commentator has noticed the coincidence between ndv ipirtr&v 
< 6tov > 7rXijyj vepeTai (fr. 55 Byw.), a thought which survives in 
our ' instinct ', and the Aios nXayav tx°v<nv eiW»> of the Agamemnon; 
and I never read the oracle in which Herakleitos says that the 
prayers of the masses to the statues of the gods are like talking 
to a dead wall without thinking of oppdrav 8' iv dxt)vlais | eppei irao-' 
'A(f>po&ira. ' Without vision the people perish '. apas at ndura 
<pcpov<ri (fr. 34 By W.) is Sappho's fevrrepe ndvra (pepeis ; and finally 
rd 8* ndvTa oi'acifa nepawos (fr. 28 Byw.) recalls Shelley's ' Cloud ' 
with its ' Lightning my pilot sits '. In fact, Shelley's ' pilot' may 
be due to Herakleitos's steersman, for it is hard to exaggerate 
Shelley's love of Greek or debt to Greek. See A. J. P. XII 
94, and Churton Collins's review of Rossetti's edition of Shelley's 
Adonais in his Ephemera Critica. 



However, I will reserve for one of those later days that may 
never come, my essay on the Poetry of Herakleitos; and I will 
only say that he that hath an ear can hear in these oracles 
everywhere the stately march of the dactylo-epitrite if one dare 
speak of dactylo-epitrites in the existing chaos of metre. But 
before leaving the fascinating subject of Herakleitos, I can not 
forbear to add an odd illustration of the danger of hasty criticism, 
the danger that the emitter of Brief Mentions himself runs every 
quarter. Some dozen years ago or more there appeared an 
American rendering of Herakleitos with an elaborate introduction. 
The book was promptly reviewed by an eminent Scottish Hellenist, 
who proceeded to point out sundry mistakes, which he considered 
elementary. Some of them were elementary, some incompre- 
hensible; and as the translator was not a professed Grecian, he 
had to take his gruel, if I may use a bit of brutal British slang. 
But the gruel was Scottish gruel and in comparing the passages 
criticised with the new version, it seems to me that I can discern 
the influence of locality on the critic. So, for instance, my 
compatriot rendered the famous fragment (46 Byw.): to avri^ow 
o-vpfa'pov 'The unlike is joined together' the general sense of which 
is not so very far from Diels's version: 'Das auseinander 
Strebende vereinigt sich ', whereas the critic's translation ' Counter- 
irritation is helpful' is singularly out of keeping with the context 
and suggests nothing so much as the milieu of the Scotch fiddle 
and the scratching post. 

It is not a little remarkable that, despite the activity developed 
by American classical scholars during the last quarter of a century, 
American contributions to conjectural criticism have been so few. 
This appeal from MSS that we have to a MS that has been lost 
does not seem to exercise the same fascination on the American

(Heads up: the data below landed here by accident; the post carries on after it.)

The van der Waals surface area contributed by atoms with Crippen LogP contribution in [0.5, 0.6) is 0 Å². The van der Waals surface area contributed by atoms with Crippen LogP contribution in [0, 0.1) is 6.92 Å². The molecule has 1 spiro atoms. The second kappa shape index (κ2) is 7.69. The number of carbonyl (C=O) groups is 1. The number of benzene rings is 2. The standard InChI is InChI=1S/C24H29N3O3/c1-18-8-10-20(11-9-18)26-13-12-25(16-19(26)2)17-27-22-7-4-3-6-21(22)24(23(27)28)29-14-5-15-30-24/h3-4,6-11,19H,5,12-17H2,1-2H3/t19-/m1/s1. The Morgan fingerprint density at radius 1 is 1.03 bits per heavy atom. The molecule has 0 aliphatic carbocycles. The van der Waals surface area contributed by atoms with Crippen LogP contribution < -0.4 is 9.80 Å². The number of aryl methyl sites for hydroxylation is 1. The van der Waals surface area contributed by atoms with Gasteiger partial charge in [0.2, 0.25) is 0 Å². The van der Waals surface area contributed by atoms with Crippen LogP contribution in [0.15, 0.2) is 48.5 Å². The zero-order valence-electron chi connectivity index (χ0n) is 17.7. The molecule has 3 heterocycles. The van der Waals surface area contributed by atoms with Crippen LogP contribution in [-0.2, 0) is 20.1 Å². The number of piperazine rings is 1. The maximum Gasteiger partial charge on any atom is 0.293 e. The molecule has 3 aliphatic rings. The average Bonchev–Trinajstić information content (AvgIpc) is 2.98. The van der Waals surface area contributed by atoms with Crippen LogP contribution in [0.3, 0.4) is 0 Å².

as on the European mind. Of course, our German friends, our 



348 AMERICAN JOURNAL OF PHILOLOGY. 

German masters, would have a ready explanation. The American 
is a practical creature and as he knows that the margin of success 
is very small, that the public on which he wishes to unload his 
conjectural stock is very cool, and that editors very often fail to 
list the offerings that are made, it is not surprising that your 
practical American — we are all practical Americans — turns his 
attention to other fields of speculation. But this is only one 
aspect of the case. It can hardly be the sole explanation; and 
there are those who regard the scantiness of our conjectural work 
as a sign of philological nonage. For conjectural criticism 
demands the highest faculties. One must not only be master 
of all the possibilities and all the probabilities, every shade of 
vocabulary, every propriety of syntax, the period of the language, 
the sphere of the author, his thought, his habits. There must be 
added to all this the gift of insight that no apparatus however 
elaborate can replace. Otherwise conjectures are random guesses, 
which are so many impertinences to the busy mortals who are 
trying to understand their texts. Of course, a fair knowledge 
of the language and a certain palaeographic vision will suffice for 
a modest line of emendation; and every hour of the twenty-four 
some obscure proof-reader in some back room of a newspaper 
office is making corrections which would be classed among the 
palmares emendationes, if they were published in the critical 
apparatus of a Greek or Latin text. Not to be too personal, 
the peculiar character of my own handwriting forces on me 
problems of this sort every few days especially ' on a forgotten 
matter.' So in A. J. P. XXIII 20, 1. 17 fr. top, the printed page 
shows 'in case of verbs.' On reading the passage over carefully, 
after it was too late, I emended ' verbs' into 'doubt' and my con- 
jecture was confirmed by a careful examination of the ductus 
lilterarum of the original. The only inference to be drawn from 
this is that we have not the same native familiarity with Latin and 
Greek that we have with English. Or else so much ado would 
not be made about very simple matters. On Persius 3, 29 
Heinrich suggested in 1844 for ve tuum the reading vetulum. It 
seems too easy to be true. Nor is the sense perfectly satisfactory : 
'old cock of a censor.' Still it is a way out of a grammatical 
difficultv. In the Classical Review for March 1888, p. 85, Mr. 
Stanwell makes the same suggestion, on which I did not fail to 
comment, A. J. P. IX 126. And yet in the Classical Review for 
June of this year (p. 283) the editor, who is also the editor of a 
Corpus Poetarum Latinorum and an eminent scholar, divides the 
prize for 'the correction' between Messrs. A. C. Clark, A. B. Cook 
and A. B. Keith, carefully arranged in alphabetical order. And